Back Add a Comment Share:
Facebook Button


Based on the William Shakespeare play of the same name, Ralph Fiennes directs a modern day retelling of the classic story. Caius Martius ‘Coriolanus’ (Ralph Fiennes) shows outstanding courage and leadership on the field of battle and is much revered but after a public disgrace he is banished from Rome and forms a tentative allying with his greatest enemy, Tullus Aufidius (Gerard Butler).

Given the combination of Ralph Fiennes and William Shakespeare, it was hard to imagine this project not working. The film, with original Shakespearean dialogue (y’know like in Baz Lurman’s Romeo and Juliet) sits incredibly well in this modern military setting. The cast Fiennes has assembled, including Brian Cox, Vanessa Redgrave and Jessica Chastain all bring their A-game and somehow everything feels perfectly natural within a few scenes of getting used to the style.

The film often feels quite low budget, with fairly simple visuals and a real sense that the film is more in tune with a stage presentation than a cinematic one. In fact the look of the film feels very much like a Channel 4 style drama in some ways. Slightly above TV standards but never really totally film like, even with the famous folk chewing up the dialogue.

Speaking of chewing up the dialogue, Gerard Butler really gets into this one. I guess it’s something to do with his breakout 300 role but he’s really quite good at this larger than life dialogue. It fits him way more naturally than the more mainstream films he turns up in but then again, most of those have been rom-coms, so anything is an improvement.

As for Fiennes, he has the John Hurt effect here, in that however good people are around him he wades in and owns every moment. He’s intense, menacing and some of the softer dialogue he delivers is totally felt when held up against the more aggressive deliveries. This all creates an incredibly real feeling Shakespearean adaptation. Somehow the dialogue that should feel odd in the modern warfare setting simply doesn’t. It heightens every situation, romanticises the sort of characters we’re used to seeing in war films, without the grand nature of a battle and brings Shakespeare to life in a ways the play would maybe not reach a modern audience.



The film is largely military green, grey and the odd cool blue doesn’t make for the most exciting of colour palettes but when the deep red of blood arrives it almost springs out of the screen making it a very powerful tool. Adding to that, many scenes are bathed in in mist giving a fairly low budget look to the project that no doubt hides the limitations.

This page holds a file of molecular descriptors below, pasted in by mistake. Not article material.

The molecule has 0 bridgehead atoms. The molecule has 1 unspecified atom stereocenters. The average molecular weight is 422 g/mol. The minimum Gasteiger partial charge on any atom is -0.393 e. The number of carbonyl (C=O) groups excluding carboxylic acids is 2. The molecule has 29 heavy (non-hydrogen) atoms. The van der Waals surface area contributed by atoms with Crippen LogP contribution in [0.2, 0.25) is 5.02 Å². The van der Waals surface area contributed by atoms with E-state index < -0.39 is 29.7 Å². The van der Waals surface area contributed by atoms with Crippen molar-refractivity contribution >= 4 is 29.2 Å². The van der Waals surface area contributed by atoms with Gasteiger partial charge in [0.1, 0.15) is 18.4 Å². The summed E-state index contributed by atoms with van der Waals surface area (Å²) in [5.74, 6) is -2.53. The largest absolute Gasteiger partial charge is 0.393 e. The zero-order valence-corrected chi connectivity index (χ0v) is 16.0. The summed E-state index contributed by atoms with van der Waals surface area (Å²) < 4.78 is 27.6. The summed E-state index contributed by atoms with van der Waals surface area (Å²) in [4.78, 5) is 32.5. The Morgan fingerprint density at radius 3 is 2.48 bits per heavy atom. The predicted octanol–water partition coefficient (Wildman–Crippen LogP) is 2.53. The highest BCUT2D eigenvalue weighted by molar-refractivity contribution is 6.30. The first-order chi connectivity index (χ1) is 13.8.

There’s a high level of grain, especially in darker scenes. Blacks are never quite black but instead a deep blue that softens shadows and reduces sharpness and detail and once again the misty look to the battle scenes can also feel quite gritty. On a plus side, this adds a texture to the military scenes that hides the simple sets and adds a modern warfare realism to everything. Light sourcing, is generally quite natural and only seems to be warm in Jessica Chastain's scenes, which softens scenes against the hard edges and cold military aspects of the film.



From the first scenes the rear speakers build atmosphere with marching footsteps, crowd chants and a lot of rioting sounds to create an aggressive and powerful soundscape. Gunshots ring out on multiple layers around the front and rear speakers  and rocket launchers and explosions pack a fairly solid thump when they hit.
Dialogue goes from strong and clear to booming, especially from Fiennes and in fights every grunt, groan and roar seems placed with intent. The score is also quite subtly used and often raises the track out of the natural and largely silent moments Fiennes like to play in.



The disc opens with trailers for A Dangerous Method, Salmon Fishing in The Yemen and  How I Spent My Summer Vacation.

'Behind the Scenes of Coriolanus with Will Young' (25:29) has the popstar on the set in Serbia. In style, this is a making of that feels in tune with a TV feature that could crop up on The Culture Show or something much more intelligent than that of a usual talking head making of. There's plenty of scene set up footage and talking with the crew and actors.

The audio commentary by Ralph Fiennes is a strong track in regards to having someone tell us the story and expanding on their intentions with the adaptation and it's by a man who obviously understands every move. That said it's slow, a little obvious in places and fairly mumbly. This doesn't make it any less interesting but it can be a bit of a grind at times.



Coriolanus is a solid piece of Shakespeare adapting. The modern setting makes the dialogue feel even more important and effortlessly fits the large character driven events with ease. Fiennes approaches directing here much like I would imagine it to play on stage and lacks a certain cinematic flair but given the source material this is probably more out of respect for the play than anything else. The disc has a mixed bag of visuals, a good punchy bit of audio and a couple of decent extras, making this a solid package.